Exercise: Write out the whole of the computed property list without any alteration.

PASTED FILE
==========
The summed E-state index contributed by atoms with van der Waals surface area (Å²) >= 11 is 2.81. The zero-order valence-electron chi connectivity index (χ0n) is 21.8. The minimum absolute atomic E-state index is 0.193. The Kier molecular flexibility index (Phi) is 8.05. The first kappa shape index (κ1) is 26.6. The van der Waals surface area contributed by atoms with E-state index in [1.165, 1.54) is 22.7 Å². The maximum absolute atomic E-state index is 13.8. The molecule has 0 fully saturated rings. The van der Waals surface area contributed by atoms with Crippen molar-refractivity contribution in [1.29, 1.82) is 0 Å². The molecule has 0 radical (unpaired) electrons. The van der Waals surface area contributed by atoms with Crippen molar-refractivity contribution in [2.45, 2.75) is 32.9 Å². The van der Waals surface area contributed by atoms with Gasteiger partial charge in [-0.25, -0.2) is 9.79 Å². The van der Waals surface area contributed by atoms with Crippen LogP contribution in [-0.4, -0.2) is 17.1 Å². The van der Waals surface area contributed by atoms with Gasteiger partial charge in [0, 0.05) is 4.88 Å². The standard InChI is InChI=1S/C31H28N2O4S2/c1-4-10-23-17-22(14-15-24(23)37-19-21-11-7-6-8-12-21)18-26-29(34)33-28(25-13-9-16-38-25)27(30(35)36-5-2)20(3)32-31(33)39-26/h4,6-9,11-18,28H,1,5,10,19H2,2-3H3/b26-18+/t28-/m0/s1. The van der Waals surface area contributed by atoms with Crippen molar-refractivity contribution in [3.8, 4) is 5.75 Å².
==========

The summed E-state index contributed by atoms with van der Waals surface area (Å²) >= 11 is 2.81. The zero-order valence-electron chi connectivity index (χ0n) is 21.8. The minimum absolute atomic E-state index is 0.193. The Kier molecular flexibility index (Phi) is 8.05. The first kappa shape index (κ1) is 26.6. The van der Waals surface area contributed by atoms with E-state index in [1.165, 1.54) is 22.7 Å². The maximum absolute atomic E-state index is 13.8. The molecule has 0 fully saturated rings. The van der Waals surface area contributed by atoms with Crippen molar-refractivity contribution in [1.29, 1.82) is 0 Å². The molecule has 0 radical (unpaired) electrons. The van der Waals surface area contributed by atoms with Crippen molar-refractivity contribution in [2.45, 2.75) is 32.9 Å². The van der Waals surface area contributed by atoms with Gasteiger partial charge in [-0.25, -0.2) is 9.79 Å². The van der Waals surface area contributed by atoms with Crippen LogP contribution in [-0.4, -0.2) is 17.1 Å². The van der Waals surface area contributed by atoms with Gasteiger partial charge in [0, 0.05) is 4.88 Å². The standard InChI is InChI=1S/C31H28N2O4S2/c1-4-10-23-17-22(14-15-24(23)37-19-21-11-7-6-8-12-21)18-26-29(34)33-28(25-13-9-16-38-25)27(30(35)36-5-2)20(3)32-31(33)39-26/h4,6-9,11-18,28H,1,5,10,19H2,2-3H3/b26-18+/t28-/m0/s1. The van der Waals surface area contributed by atoms with Crippen molar-refractivity contribution in [3.8, 4) is 5.75 Å².